in collaboration with [applied] Foreign Affairs, university of applied arts Vienna /Mag.arch. Baerbel Müller
Located in Ghana´s Central Region, the new Haduwa Arts & Culture Institute aims to become a place for independent artistic experimentation. It will give space to individuals or organizations from diverse cultural backgrounds to unfold their creativity and work in the field of theatrical, spatial and sound performance. We developed a series of indoor and outdoor program specific areas, integrating mixed-use activities with sustainable solutions, to meet the need for inhabitation.
Haduwa‘ s property is located at the Atlantic coast between the fishing town of Apam and the village of Abrekum, about 70km West of Accra, and 70km East of Cape Coast. The main idea compels to explore a significant social engagement within the development of the art discourse in Ghana and will foster the growth and the promotion of art made in Africa. In this tropical climate, we face environmental parameters such as solar radiation, air-humidity and strong wind. Discrete compositions of basic requirements are gathered within the a dynamic masterplan, creating an environment, which is adopted to the climatic conditions and performs a heterogeneity of use and function. On a spatial program scale we leave certain unbuilt areas open to optimize the airflow. Considering the advantages of the landscape, we place an organic fruit garden and a kindergarten area on the back of the site, where the soil is rich and the land is isolated from the ocean. The way visitors walk through, always in different non-linear ways, follows a strong architectural logic. The semi-public and public areas, such as artists´ studios, living area, stage, kitchen and bar, are positioned closer to the waterfront, thereby establishing a relationship between the beach, a vivid public space, and the new cultural center.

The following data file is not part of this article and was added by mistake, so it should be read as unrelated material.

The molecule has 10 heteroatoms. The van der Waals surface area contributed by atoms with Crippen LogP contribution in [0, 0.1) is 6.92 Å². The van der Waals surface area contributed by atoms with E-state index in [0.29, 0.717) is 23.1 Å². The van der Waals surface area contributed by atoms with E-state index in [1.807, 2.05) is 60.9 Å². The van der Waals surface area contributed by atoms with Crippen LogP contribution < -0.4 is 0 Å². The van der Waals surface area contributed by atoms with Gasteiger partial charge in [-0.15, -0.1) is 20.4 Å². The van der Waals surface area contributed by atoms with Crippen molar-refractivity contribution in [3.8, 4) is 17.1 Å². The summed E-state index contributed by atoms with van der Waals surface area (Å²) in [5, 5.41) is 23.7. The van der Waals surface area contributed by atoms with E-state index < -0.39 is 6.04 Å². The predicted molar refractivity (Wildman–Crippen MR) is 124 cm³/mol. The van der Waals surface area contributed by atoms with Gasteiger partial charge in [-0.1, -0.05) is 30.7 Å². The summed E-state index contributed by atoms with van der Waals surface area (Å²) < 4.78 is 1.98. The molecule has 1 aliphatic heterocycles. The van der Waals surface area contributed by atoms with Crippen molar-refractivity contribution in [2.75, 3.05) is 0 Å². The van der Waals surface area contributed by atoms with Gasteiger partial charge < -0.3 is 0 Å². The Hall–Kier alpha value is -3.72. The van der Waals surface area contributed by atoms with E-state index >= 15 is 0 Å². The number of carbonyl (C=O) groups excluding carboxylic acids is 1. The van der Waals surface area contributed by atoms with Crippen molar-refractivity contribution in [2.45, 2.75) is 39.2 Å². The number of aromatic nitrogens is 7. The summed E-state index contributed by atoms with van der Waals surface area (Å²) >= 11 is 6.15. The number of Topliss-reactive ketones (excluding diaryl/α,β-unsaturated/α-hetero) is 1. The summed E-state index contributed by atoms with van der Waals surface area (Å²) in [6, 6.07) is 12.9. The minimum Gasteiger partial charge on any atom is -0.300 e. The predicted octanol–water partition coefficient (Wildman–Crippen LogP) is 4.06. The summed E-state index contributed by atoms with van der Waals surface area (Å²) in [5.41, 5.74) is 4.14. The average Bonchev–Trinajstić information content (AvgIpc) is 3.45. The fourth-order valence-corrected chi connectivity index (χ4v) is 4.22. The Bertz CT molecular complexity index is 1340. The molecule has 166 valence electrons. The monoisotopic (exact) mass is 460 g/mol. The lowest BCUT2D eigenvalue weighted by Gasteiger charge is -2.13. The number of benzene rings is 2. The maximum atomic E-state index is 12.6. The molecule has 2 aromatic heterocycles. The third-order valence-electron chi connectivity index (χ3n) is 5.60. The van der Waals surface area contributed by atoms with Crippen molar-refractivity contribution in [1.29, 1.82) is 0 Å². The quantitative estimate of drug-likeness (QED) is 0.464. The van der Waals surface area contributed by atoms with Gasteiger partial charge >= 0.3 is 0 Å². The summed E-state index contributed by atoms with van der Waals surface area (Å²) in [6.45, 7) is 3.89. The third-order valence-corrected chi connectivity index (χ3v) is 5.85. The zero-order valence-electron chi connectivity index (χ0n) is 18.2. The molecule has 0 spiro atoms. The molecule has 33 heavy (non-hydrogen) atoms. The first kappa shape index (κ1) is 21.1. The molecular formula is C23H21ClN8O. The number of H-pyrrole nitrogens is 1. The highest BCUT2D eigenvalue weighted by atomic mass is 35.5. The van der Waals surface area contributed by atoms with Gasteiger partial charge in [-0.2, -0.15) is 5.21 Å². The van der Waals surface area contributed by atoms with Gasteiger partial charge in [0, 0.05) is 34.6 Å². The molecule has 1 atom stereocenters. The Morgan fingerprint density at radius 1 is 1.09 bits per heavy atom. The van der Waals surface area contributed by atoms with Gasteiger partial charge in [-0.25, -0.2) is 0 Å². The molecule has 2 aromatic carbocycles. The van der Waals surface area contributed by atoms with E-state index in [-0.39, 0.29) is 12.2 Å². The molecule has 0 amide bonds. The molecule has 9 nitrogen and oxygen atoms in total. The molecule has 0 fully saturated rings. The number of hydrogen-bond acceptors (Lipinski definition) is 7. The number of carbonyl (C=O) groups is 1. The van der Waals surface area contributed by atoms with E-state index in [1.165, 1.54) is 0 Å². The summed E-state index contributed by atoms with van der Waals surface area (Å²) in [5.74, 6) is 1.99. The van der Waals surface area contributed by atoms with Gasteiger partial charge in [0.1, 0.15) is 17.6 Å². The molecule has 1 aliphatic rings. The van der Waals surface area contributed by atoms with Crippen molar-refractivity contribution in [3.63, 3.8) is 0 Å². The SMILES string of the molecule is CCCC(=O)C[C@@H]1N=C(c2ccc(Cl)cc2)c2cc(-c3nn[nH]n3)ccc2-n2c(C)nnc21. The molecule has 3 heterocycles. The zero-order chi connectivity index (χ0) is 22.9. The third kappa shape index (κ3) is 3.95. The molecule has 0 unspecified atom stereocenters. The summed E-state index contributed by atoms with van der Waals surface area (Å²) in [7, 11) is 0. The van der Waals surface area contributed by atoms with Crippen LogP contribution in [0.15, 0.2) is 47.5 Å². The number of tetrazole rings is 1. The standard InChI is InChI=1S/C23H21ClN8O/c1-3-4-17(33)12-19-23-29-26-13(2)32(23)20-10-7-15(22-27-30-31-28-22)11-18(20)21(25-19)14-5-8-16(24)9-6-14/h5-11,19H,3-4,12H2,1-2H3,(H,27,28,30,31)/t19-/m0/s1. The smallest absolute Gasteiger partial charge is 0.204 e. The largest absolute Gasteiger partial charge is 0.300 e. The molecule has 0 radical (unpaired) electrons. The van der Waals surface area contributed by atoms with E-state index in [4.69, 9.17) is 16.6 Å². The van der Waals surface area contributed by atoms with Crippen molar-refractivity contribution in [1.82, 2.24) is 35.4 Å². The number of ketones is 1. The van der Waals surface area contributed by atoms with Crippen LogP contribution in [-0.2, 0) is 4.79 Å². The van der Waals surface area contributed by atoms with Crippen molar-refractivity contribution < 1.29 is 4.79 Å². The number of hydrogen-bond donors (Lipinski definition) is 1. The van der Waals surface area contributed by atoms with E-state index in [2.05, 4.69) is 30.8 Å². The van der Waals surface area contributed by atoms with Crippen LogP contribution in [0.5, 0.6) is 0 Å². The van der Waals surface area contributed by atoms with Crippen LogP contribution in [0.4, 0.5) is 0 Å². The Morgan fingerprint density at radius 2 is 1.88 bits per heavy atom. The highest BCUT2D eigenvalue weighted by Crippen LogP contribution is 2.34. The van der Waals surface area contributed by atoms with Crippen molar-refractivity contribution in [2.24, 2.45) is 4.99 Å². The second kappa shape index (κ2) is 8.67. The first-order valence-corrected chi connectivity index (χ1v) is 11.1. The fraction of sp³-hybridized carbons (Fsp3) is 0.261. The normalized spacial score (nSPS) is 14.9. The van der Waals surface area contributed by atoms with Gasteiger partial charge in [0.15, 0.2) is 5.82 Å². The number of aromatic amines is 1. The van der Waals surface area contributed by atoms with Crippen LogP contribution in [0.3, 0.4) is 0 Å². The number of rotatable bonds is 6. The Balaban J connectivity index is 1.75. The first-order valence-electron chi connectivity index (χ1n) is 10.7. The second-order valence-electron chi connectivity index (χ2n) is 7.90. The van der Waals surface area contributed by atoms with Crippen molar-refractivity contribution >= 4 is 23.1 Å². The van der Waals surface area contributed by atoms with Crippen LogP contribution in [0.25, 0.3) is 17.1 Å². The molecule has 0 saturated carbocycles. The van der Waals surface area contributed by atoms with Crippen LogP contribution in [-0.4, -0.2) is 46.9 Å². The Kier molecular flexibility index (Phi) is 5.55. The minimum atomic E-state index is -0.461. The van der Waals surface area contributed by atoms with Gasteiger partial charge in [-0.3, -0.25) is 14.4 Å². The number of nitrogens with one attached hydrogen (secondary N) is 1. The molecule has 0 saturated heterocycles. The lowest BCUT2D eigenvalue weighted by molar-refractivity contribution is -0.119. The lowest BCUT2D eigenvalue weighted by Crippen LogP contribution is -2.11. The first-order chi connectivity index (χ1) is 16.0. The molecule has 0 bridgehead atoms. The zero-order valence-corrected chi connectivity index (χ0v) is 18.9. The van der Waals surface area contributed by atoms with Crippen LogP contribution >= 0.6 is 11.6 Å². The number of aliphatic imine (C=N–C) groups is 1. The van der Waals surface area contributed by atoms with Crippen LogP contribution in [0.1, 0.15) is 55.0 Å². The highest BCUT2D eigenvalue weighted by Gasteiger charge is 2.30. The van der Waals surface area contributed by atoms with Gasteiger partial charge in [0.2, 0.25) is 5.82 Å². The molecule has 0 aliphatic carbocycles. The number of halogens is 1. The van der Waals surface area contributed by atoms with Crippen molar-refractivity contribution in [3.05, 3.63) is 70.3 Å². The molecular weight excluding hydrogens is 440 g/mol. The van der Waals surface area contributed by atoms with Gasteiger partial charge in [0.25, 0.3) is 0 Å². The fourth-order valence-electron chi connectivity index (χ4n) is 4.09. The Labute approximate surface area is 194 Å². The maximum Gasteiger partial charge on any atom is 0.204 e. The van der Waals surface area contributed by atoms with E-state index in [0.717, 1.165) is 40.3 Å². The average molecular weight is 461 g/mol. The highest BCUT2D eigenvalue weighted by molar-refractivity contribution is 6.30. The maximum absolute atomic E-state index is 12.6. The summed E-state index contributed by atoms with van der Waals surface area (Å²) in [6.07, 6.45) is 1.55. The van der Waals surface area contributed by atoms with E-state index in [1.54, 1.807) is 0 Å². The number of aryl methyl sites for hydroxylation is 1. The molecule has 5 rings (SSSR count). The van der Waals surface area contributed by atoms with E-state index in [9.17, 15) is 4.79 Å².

A bamboo roof covers the stage, which remains the focal point of the site. Using bamboo as primary construction material is not only ecological, but encourages the reinforcement of sustainable practices in Ghana and results in creating new jobs for hands-craftsmen. During a construction workshop led by the internationally recognized bamboo expert Joerg Stamm a system of connections, nodes and joints was established. The bamboo is preserved on site with Borax solution and for the joints we use bamboo nails, produced by local workers. The roof itself creates a continuum of the landscape and expands as outdoor communal space, offering an area for a small-scale trading activity or other public performances. Additional platforms from different materials are added to the main stage, creating a path, a new functional area for any temporary use, leading to the shaded bar. A membrane will be placed on top of the roof to protect the bamboo from rain and sun, exploring the dichotomy of the concept of organic vs. artificial. Among the basic issues is how to design and construct to meet the needs of a contemporary cultural institution and the current population, without undermining the ability of future generations to meet their own needs.